I was involved in an online conversation today about Tesla’s business model and their long term future vis-a-vis the rest of the automakers catching up to them.
For the foreseeable future, I don’t see any serious competition in what Tesla are doing coming from the traditional automakers.
Why am I so sure? Well, I think it’s about frame of reference.
Understanding Your Business Model
I don’t see Tesla as a “car company” to be honest. They are a company that makes energy storage products who happen to produce and sell pretty interesting cars. First and foremost, they are an engineering, research and software company.
Compare that to a company like Mercedes Benz. They make cars and their engineering is exceptional. Truth be told though, Mercedes are a logistics company. They have manufacturing facilities, parts suppliers, a dealership network, a service network and a wide range of other things that all involve the complex movement and coordination of stuff around the globe. They just happen to sell cars at the front end of their business.
For Mercedes to compete with Tesla it’s just financially not viable. The logistics machinations that would have to happen to get Mercedes into a position where they could effectively scale down their business model to address a niche market the size of what Tesla plays in would be overwhelming.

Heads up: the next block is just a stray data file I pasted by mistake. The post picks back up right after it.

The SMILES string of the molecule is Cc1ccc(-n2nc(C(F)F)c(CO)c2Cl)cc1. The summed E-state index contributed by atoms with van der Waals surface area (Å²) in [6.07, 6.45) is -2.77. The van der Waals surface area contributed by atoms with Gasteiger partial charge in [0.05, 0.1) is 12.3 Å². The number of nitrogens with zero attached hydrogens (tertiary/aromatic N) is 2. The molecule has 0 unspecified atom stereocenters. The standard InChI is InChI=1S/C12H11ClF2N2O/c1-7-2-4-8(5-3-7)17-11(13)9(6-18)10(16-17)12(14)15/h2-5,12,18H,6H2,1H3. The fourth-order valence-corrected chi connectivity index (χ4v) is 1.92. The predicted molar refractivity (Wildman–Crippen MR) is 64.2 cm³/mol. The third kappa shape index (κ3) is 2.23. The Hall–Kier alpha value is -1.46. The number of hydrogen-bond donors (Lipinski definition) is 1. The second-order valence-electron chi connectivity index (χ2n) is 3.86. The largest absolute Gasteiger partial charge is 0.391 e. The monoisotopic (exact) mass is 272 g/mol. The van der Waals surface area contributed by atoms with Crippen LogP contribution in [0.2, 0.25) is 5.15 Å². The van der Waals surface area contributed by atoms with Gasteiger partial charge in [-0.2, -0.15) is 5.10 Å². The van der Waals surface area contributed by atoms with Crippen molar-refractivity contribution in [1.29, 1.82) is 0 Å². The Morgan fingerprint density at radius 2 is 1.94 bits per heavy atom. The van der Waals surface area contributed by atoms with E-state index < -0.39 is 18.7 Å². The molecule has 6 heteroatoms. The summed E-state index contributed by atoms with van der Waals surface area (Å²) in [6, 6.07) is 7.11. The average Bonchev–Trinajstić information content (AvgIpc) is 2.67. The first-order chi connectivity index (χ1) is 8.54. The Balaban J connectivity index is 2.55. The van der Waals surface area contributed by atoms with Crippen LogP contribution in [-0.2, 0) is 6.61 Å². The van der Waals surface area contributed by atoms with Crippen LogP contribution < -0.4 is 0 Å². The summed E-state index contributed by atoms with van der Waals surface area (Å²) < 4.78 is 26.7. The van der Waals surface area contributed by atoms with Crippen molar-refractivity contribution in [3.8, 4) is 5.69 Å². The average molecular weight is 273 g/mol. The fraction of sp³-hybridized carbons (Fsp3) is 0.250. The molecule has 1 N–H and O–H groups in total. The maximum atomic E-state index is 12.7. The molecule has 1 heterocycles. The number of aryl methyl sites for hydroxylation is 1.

Could Mercedes compete with Tesla on engineering? Probably. I doubt they could compete with them on software at this point in time, but again, that’s a capability that the logisticians of Mercedes could build or acquire.
The reason that none of the other car makers can seemingly compete with Tesla is because they’re not JUST in the business of making cars.
There are other examples of this all over the place.
Competing With A Better Business Model
My favourite one over the years was Dell and Compaq.
Compaq used to be the king of the PC mountain. Then this upstart company from Texas came along and basically crushed them.
How did this happen?
Well, Compaq were a sales organisation first and foremost. They made computers with all kinds of weird configurations and custom parts. For example, on their desktop computers they had a custom “Compaq Screw” that you needed to pay to take a certification course and then buy a proprietary screwdriver from Compaq before you could even open it.
Dell was a logistics company. They used all standard parts and they created base models that lasted years with only the internal parts getting upgraded. If you bought a Dell laptop with a docking station, that dock would last at least two or three generations of that model. The Dell desktop computers didn’t have proprietary screws, they had twist screws you didn’t need tools for so that service techs could open them quickly and save time. Dell even went one step further and eliminated screws altogether to access the internals.